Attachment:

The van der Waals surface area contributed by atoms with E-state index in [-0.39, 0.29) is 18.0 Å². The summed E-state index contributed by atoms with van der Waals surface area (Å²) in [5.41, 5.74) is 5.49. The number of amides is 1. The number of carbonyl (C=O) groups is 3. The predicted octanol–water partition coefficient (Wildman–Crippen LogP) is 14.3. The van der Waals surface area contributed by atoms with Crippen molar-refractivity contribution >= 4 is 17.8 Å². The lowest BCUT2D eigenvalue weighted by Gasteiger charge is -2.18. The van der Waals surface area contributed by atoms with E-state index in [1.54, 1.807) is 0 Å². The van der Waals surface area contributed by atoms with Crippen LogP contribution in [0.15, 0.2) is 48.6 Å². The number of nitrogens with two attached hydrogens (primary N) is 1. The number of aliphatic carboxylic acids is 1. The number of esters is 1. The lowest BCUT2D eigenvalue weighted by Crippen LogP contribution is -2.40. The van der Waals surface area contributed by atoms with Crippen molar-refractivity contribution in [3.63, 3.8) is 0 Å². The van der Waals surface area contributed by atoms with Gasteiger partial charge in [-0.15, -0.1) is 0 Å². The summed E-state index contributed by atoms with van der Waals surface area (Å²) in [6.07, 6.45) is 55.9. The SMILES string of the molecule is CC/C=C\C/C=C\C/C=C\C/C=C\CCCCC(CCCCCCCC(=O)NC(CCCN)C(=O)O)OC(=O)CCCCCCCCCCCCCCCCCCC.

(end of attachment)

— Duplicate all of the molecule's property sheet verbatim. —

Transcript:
The van der Waals surface area contributed by atoms with E-state index in [-0.39, 0.29) is 18.0 Å². The summed E-state index contributed by atoms with van der Waals surface area (Å²) in [5.41, 5.74) is 5.49. The number of amides is 1. The number of carbonyl (C=O) groups is 3. The predicted octanol–water partition coefficient (Wildman–Crippen LogP) is 14.3. The van der Waals surface area contributed by atoms with Crippen molar-refractivity contribution >= 4 is 17.8 Å². The lowest BCUT2D eigenvalue weighted by Gasteiger charge is -2.18. The van der Waals surface area contributed by atoms with E-state index in [1.54, 1.807) is 0 Å². The van der Waals surface area contributed by atoms with Crippen LogP contribution in [0.15, 0.2) is 48.6 Å². The number of nitrogens with two attached hydrogens (primary N) is 1. The number of aliphatic carboxylic acids is 1. The number of esters is 1. The lowest BCUT2D eigenvalue weighted by Crippen LogP contribution is -2.40. The van der Waals surface area contributed by atoms with Crippen molar-refractivity contribution in [3.63, 3.8) is 0 Å². The van der Waals surface area contributed by atoms with Gasteiger partial charge in [-0.15, -0.1) is 0 Å². The summed E-state index contributed by atoms with van der Waals surface area (Å²) in [6.07, 6.45) is 55.9. The SMILES string of the molecule is CC/C=C\C/C=C\C/C=C\C/C=C\CCCCC(CCCCCCCC(=O)NC(CCCN)C(=O)O)OC(=O)CCCCCCCCCCCCCCCCCCC.